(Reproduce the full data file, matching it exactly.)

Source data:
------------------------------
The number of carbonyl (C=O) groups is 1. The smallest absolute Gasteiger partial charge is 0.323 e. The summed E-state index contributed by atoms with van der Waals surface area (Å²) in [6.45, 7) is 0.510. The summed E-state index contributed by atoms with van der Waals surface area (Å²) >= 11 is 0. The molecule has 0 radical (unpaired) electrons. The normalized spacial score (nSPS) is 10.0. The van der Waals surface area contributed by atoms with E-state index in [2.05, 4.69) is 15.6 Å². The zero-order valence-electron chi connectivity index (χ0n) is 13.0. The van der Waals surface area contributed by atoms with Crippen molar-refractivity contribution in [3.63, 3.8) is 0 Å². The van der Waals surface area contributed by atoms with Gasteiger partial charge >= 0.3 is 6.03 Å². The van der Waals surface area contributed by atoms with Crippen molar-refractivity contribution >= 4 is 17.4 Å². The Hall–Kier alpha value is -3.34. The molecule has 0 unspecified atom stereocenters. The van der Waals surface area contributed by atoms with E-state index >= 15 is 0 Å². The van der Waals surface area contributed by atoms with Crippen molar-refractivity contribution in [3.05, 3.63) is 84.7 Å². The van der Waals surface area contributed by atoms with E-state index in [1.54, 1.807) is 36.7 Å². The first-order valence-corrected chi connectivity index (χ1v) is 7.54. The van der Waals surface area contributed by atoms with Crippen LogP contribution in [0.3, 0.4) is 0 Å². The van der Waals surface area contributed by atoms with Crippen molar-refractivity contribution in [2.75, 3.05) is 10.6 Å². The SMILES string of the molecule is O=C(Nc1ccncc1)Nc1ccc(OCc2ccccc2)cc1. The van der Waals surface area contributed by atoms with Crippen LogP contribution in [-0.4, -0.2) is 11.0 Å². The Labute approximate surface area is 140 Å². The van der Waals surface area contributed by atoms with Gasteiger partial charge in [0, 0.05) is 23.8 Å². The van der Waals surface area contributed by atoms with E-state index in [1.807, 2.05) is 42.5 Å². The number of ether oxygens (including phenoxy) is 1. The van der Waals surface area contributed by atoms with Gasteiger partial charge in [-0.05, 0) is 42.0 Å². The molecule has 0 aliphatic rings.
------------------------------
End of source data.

The number of carbonyl (C=O) groups is 1. The smallest absolute Gasteiger partial charge is 0.323 e. The summed E-state index contributed by atoms with van der Waals surface area (Å²) in [6.45, 7) is 0.510. The summed E-state index contributed by atoms with van der Waals surface area (Å²) >= 11 is 0. The molecule has 0 radical (unpaired) electrons. The normalized spacial score (nSPS) is 10.0. The van der Waals surface area contributed by atoms with E-state index in [2.05, 4.69) is 15.6 Å². The zero-order valence-electron chi connectivity index (χ0n) is 13.0. The van der Waals surface area contributed by atoms with Crippen molar-refractivity contribution in [3.63, 3.8) is 0 Å². The van der Waals surface area contributed by atoms with Gasteiger partial charge >= 0.3 is 6.03 Å². The van der Waals surface area contributed by atoms with Crippen molar-refractivity contribution >= 4 is 17.4 Å². The Hall–Kier alpha value is -3.34. The molecule has 0 unspecified atom stereocenters. The van der Waals surface area contributed by atoms with E-state index >= 15 is 0 Å². The van der Waals surface area contributed by atoms with Crippen molar-refractivity contribution in [3.05, 3.63) is 84.7 Å². The van der Waals surface area contributed by atoms with E-state index in [1.54, 1.807) is 36.7 Å². The first-order valence-corrected chi connectivity index (χ1v) is 7.54. The van der Waals surface area contributed by atoms with Crippen LogP contribution in [0.3, 0.4) is 0 Å². The van der Waals surface area contributed by atoms with Crippen molar-refractivity contribution in [2.75, 3.05) is 10.6 Å². The SMILES string of the molecule is O=C(Nc1ccncc1)Nc1ccc(OCc2ccccc2)cc1. The van der Waals surface area contributed by atoms with Crippen LogP contribution in [-0.4, -0.2) is 11.0 Å². The Labute approximate surface area is 140 Å². The van der Waals surface area contributed by atoms with Gasteiger partial charge in [0, 0.05) is 23.8 Å². The van der Waals surface area contributed by atoms with E-state index in [1.807, 2.05) is 42.5 Å². The number of ether oxygens (including phenoxy) is 1. The van der Waals surface area contributed by atoms with Gasteiger partial charge in [-0.05, 0) is 42.0 Å². The molecule has 0 aliphatic rings.